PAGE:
But first, a few housekeeping details:

  • Kangaroo Island is the third largest island in Australia
  • Population of KI is 4,400 humans, 30,000 koalas and some 500,000 sheep
  • The island is 155km long and 55km wide
  • KI is recognised as one of the most natural islands on the planet (and voted the ‘Number 1 island in Asia Pacific’ by the National Geographic Traveller Magazine in 2008).
Now, let’s get down to business. At Emu Ridge Eucalyptus Distillery (which is the only one in the world producing eucalyptus oil from the Narrow Leaf Mallee) we got up close and personal with ‘Evil Eye’ – a grumpy emu female who in the past killed her two male counterparts.

Seal Bay is home to 700-800 Australian Sealions, which are currently at the point of extinction (only about 15,000 of them left in Australia).

Little Sahara off the southern coast of the island is a mysterious place. No one can explain how has all the sand moved so far from the coast (which is 3km away).

At Vivonne Bay Lodge, our accommodation for the night, we were welcomed by the cutest roos and wallabies.

Before dinner we got to hang out at Australia’s best beach, Vivonne Bay. It was declared the best beach out of the 1,011 beaches in Australia by Andrew Short who was commissioned by the University of Sydney to explore the 36,000km of Australian coastline (this took him 17 years).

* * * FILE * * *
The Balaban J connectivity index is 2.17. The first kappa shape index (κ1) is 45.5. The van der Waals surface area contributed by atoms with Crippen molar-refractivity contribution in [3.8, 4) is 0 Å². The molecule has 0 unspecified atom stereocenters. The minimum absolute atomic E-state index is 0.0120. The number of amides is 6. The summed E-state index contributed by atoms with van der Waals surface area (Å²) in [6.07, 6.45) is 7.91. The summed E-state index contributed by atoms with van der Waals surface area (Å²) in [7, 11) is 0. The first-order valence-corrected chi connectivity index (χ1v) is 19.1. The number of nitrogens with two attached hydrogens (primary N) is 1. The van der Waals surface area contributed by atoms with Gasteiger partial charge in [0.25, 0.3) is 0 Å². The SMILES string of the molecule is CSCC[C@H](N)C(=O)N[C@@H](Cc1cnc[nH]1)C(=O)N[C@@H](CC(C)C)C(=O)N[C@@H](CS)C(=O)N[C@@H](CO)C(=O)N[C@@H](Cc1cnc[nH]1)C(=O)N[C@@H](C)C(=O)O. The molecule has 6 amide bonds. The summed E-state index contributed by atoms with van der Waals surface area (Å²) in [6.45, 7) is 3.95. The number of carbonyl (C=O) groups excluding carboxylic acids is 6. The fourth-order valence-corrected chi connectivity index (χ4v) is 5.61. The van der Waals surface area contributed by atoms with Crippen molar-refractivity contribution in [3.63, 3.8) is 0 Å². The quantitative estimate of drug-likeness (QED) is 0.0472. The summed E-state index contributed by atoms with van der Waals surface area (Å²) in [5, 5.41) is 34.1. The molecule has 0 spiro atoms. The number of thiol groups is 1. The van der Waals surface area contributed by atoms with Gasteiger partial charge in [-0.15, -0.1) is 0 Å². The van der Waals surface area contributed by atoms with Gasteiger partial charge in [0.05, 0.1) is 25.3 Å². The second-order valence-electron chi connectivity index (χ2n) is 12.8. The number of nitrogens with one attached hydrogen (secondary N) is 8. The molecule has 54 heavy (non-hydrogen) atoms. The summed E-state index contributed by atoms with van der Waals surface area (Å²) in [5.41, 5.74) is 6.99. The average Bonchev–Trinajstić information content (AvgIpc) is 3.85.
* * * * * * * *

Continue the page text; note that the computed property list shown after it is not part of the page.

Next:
We visited Hanson Bay Koala Sanctuary which is full of these cute and cuddly marsupials chilling up on the trees. As they are sleepy heads by nature, Owen was more interested in a nearby wallaby. The interest was not mutual :).

We made our way to the Remarkable Rocks. 500 mil years of evolution (volcanic activity, landmass movements, water- and wind erosion) has created something truly remarkable.

Admiral’s Arch features a magnificent archway sculpted by the wind and sea where New Zealand fur seals play on the shore platform below.

So what do you think? Which one is YOUR favorite?